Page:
What are the impacts on benefits with voluntary resignation? I was sort of waiting for them to get in touch. I know for a fact they won’t do part time for me. Can I just say I don’t really want to come back or just that I am officially resigning? What’s the difference between voluntary resignation and just resigning?

OP’s posts: |
dementedpixie Thu 17-Sep-20 16:42:06

If you don't want to go back just say you are resigning. Or do a flexible working request and if they turn it down, resign at that point

Dyrne Thu 17-Sep-20 16:53:32

This is bizarre - you can’t just ghost your employer!

Follow the normal process for resigning for your company - if it’s 4 weeks notice; then email/write to them 4 weeks before the last day of your maternity leave: “Dear X, please consider this note official 4 weeks’ notice of my intent to leave [company]. As my maternity leave is due to end on X date, this means I will not be returning. Regards, Charl”.

Floofsquidge Thu 17-Sep-20 17:16:15

If you don't return for x no of weeks you may have to pay back any company maternity leave pay (not SMP) and annual leave taken if applicable so check your contract thoroughly.
Yes you should get in touch to tell them you are returning or at the least ask what the process is.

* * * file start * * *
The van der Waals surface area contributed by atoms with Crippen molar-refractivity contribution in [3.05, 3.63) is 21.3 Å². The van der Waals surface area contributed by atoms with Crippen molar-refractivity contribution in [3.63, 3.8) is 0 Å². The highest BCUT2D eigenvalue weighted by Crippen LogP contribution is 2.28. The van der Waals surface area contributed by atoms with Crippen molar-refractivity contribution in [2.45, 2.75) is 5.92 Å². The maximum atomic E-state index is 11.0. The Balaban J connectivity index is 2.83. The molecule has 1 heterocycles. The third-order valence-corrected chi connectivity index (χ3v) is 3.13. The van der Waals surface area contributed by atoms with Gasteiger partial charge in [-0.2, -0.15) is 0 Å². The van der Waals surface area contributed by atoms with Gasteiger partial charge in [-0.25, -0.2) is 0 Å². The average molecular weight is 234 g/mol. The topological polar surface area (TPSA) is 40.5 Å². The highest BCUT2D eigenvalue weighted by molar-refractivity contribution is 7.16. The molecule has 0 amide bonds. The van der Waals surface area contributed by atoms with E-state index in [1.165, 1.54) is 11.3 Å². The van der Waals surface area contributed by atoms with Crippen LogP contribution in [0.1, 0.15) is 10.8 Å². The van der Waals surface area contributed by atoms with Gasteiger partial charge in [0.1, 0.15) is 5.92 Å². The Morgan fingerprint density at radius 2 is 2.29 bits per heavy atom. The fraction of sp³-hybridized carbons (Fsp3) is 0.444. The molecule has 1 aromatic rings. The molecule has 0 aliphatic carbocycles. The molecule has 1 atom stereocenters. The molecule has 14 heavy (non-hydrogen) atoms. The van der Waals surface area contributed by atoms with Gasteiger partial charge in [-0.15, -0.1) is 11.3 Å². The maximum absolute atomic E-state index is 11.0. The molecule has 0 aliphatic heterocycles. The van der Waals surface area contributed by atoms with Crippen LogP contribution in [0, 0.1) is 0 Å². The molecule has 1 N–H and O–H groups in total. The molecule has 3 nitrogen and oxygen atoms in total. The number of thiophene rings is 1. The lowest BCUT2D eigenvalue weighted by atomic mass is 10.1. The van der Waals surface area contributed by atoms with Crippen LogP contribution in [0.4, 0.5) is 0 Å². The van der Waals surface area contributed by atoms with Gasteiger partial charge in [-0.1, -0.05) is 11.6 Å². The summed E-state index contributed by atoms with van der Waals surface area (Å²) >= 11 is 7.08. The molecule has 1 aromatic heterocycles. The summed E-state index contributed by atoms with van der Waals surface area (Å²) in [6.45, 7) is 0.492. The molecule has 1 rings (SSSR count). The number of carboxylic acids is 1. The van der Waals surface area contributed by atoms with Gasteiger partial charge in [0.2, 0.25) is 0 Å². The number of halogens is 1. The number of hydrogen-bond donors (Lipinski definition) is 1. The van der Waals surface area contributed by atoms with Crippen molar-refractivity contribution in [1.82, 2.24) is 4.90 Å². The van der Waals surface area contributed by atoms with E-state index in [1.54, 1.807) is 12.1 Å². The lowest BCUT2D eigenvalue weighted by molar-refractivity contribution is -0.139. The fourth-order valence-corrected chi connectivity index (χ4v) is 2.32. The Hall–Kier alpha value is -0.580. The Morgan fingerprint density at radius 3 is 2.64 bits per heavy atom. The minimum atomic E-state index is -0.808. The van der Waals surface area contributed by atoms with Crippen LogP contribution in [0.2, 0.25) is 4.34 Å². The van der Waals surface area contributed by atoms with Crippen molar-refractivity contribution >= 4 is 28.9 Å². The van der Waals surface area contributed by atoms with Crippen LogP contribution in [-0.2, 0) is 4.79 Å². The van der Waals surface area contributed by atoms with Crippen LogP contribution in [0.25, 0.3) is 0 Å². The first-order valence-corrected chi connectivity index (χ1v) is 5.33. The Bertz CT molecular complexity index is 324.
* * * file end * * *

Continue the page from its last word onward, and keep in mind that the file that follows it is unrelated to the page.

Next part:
You must really hate your employer to even consider ghosting, and could hurt your future prospects wrt reference etc

BernadetteRostankowskiWolowitz Thu 17-Sep-20 17:22:11

Is this your first ever job?

If you do not intend to return you need to notify them 8 weeks ahead - so at 10months in to maternity leave.

There is no "redundancy" here. You would be resigning.

You cannot simply not return and them assume you have resigned.

Please ensure you are able to fund your life before considering resigning. Benefits are a support mechanism for those who need their income topped up (or paid on full) due mainly to unforseen or short term circumstances. They are not a chosen alternative to paid employment.

You will have accrued annual leave whilst on maternity leave so they will pay you that if you resign.

It is likely that they will not be able to supply much (if at all) of a reference due to the small amount of time spent with them. It may even read "X was employed between A-B dates. X spent 12 months of this period on maternity leave so we are unable to give a full assessment of ability for the whole period"

RaspberryHartleys Thu 17-Sep-20 17:50:21

No difference between voluntary resigning and resigning OP. If you resign, you may find it difficult to claim certain benefits as you are considered to have willingly walked away from employment.

As PPs have said, you dont need to make a massive deal out of it. You email and ask what are the processes in the company for applying for part time work as a flexible working request on your return from maternity. If they turn this down, you resign (can do this by email if you really wanted to). You may have to work notice or use the annual leave you have built up while being on maternity depending on how long you've already been off for.

That's it!

I would really recommend not just ignoring this, it could get you in all kinds of awkward situations further down the line with tax codes, second jobs, references, any additional mat payer annual leave.

ameliajoan Thu 17-Sep-20 17:54:58

Why on earth would you even think about just ignoring them and leaving it? confused